Sounds like 266 MHz is a realistic maximum. Has anyone checked for undocumented FSB's on this board (VS440FX)? Being an Intel […]
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Sounds like 266 MHz is a realistic maximum. Has anyone checked for undocumented FSB's on this board (VS440FX)? Being an Intel board, it seems unlikely.

So, to go from 3x to 4x, I'd need to flip the polarity of IGNNE# and A20M#? Perhaps with jumpers removed I can realise this with some cabling?

maxtherabbit wrote:

mine run stable at 233MHz with no modification or voltage boost, but that's as high as I was able to get them - 266 was a non-POST

How many CPUs did you try? And which flavour - 256/512/1M?

I only have 2 total PPro chips. 200MHz rated, 256kB cache

Both running together in SMP

Reply 10 of 25, by luckybob

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feipoa wrote:
Sounds like 266 MHz is a realistic maximum. Has anyone checked for undocumented FSB's on this board (VS440FX)? Being an Intel […]
Show full quote

Sounds like 266 MHz is a realistic maximum. Has anyone checked for undocumented FSB's on this board (VS440FX)? Being an Intel board, it seems unlikely.

So, to go from 3x to 4x, I'd need to flip the polarity of IGNNE# and A20M#? Perhaps with jumpers removed I can realise this with some cabling?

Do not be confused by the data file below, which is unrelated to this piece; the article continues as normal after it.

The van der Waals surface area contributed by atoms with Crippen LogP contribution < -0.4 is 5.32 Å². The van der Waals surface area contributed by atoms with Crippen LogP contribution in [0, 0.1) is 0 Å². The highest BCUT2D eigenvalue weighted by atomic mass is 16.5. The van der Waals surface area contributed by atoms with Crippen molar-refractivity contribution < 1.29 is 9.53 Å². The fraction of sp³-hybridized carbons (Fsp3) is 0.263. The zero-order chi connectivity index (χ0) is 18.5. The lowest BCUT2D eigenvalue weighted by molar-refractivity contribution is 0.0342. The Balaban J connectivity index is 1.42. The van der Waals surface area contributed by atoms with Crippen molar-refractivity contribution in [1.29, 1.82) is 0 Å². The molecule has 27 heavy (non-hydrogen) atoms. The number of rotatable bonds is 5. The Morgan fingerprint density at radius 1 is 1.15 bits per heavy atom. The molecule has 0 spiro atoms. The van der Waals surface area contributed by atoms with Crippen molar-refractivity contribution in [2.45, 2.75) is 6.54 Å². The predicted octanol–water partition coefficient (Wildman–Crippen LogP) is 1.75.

maxtherabbit wrote:

mine run stable at 233MHz with no modification or voltage boost, but that's as high as I was able to get them - 266 was a non-POST

How many CPUs did you try? And which flavour - 256/512/1M?

depends on the clock gen on the board. my asus and tyan boards all have the same chip as pentium cpu's of the era. they have 2 jumpers, for a total of 4 settings. 50, 60 & 66mhz are on the datasheet with a "testmode". at least concerning the clockgen i have in front of me: ICS9159C.

233mhz is usually very easy to attain. 266 is uncommon and only a select few ever posted at 300. And this was 100% based on the L2 cache. 256k chips overclocked well, 512k less so, and at 1mb 233 is optimistic.

At least with the batch that I got last year. Naturally a clockgen with more options will obviously be more useful, but as I understand it, there was almost zero demand for >66mhz until SS7/slot1 was a thing. My P2B-DS runs with a newer ICS9250CF-08. and that is a completely different chip.